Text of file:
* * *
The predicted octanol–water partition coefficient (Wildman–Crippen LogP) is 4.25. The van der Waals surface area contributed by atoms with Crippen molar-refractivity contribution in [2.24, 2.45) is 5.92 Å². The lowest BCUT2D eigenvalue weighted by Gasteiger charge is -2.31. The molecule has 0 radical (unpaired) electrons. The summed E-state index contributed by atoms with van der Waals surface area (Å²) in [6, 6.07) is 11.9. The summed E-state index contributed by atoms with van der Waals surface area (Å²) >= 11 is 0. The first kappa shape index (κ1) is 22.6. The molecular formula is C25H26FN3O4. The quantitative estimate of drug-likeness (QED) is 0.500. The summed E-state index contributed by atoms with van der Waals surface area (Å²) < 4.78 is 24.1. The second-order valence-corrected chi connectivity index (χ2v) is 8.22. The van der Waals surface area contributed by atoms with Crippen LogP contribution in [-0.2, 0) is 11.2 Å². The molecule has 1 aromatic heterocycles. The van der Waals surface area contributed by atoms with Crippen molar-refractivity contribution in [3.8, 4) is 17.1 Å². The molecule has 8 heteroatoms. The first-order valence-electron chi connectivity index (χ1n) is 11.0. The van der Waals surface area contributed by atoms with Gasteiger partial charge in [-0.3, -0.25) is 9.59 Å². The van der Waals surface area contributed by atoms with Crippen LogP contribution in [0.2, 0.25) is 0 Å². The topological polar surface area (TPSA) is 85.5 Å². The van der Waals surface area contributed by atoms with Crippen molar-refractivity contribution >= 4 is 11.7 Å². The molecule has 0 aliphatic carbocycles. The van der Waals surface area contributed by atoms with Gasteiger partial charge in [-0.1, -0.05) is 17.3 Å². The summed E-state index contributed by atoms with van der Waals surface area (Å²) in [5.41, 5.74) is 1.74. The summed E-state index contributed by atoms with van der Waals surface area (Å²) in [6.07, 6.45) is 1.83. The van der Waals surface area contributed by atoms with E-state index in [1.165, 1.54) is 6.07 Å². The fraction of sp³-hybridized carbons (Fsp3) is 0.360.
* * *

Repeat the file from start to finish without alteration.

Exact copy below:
The predicted octanol–water partition coefficient (Wildman–Crippen LogP) is 4.25. The van der Waals surface area contributed by atoms with Crippen molar-refractivity contribution in [2.24, 2.45) is 5.92 Å². The lowest BCUT2D eigenvalue weighted by Gasteiger charge is -2.31. The molecule has 0 radical (unpaired) electrons. The summed E-state index contributed by atoms with van der Waals surface area (Å²) in [6, 6.07) is 11.9. The summed E-state index contributed by atoms with van der Waals surface area (Å²) >= 11 is 0. The first kappa shape index (κ1) is 22.6. The molecular formula is C25H26FN3O4. The quantitative estimate of drug-likeness (QED) is 0.500. The summed E-state index contributed by atoms with van der Waals surface area (Å²) < 4.78 is 24.1. The second-order valence-corrected chi connectivity index (χ2v) is 8.22. The van der Waals surface area contributed by atoms with Crippen LogP contribution in [-0.2, 0) is 11.2 Å². The molecule has 1 aromatic heterocycles. The van der Waals surface area contributed by atoms with Crippen molar-refractivity contribution in [3.8, 4) is 17.1 Å². The molecule has 8 heteroatoms. The first-order valence-electron chi connectivity index (χ1n) is 11.0. The van der Waals surface area contributed by atoms with Gasteiger partial charge in [-0.3, -0.25) is 9.59 Å². The van der Waals surface area contributed by atoms with Crippen LogP contribution in [0.2, 0.25) is 0 Å². The topological polar surface area (TPSA) is 85.5 Å². The van der Waals surface area contributed by atoms with Crippen molar-refractivity contribution >= 4 is 11.7 Å². The molecule has 0 aliphatic carbocycles. The van der Waals surface area contributed by atoms with Gasteiger partial charge in [-0.1, -0.05) is 17.3 Å². The summed E-state index contributed by atoms with van der Waals surface area (Å²) in [5.41, 5.74) is 1.74. The summed E-state index contributed by atoms with van der Waals surface area (Å²) in [6.07, 6.45) is 1.83. The van der Waals surface area contributed by atoms with E-state index in [1.165, 1.54) is 6.07 Å². The fraction of sp³-hybridized carbons (Fsp3) is 0.360.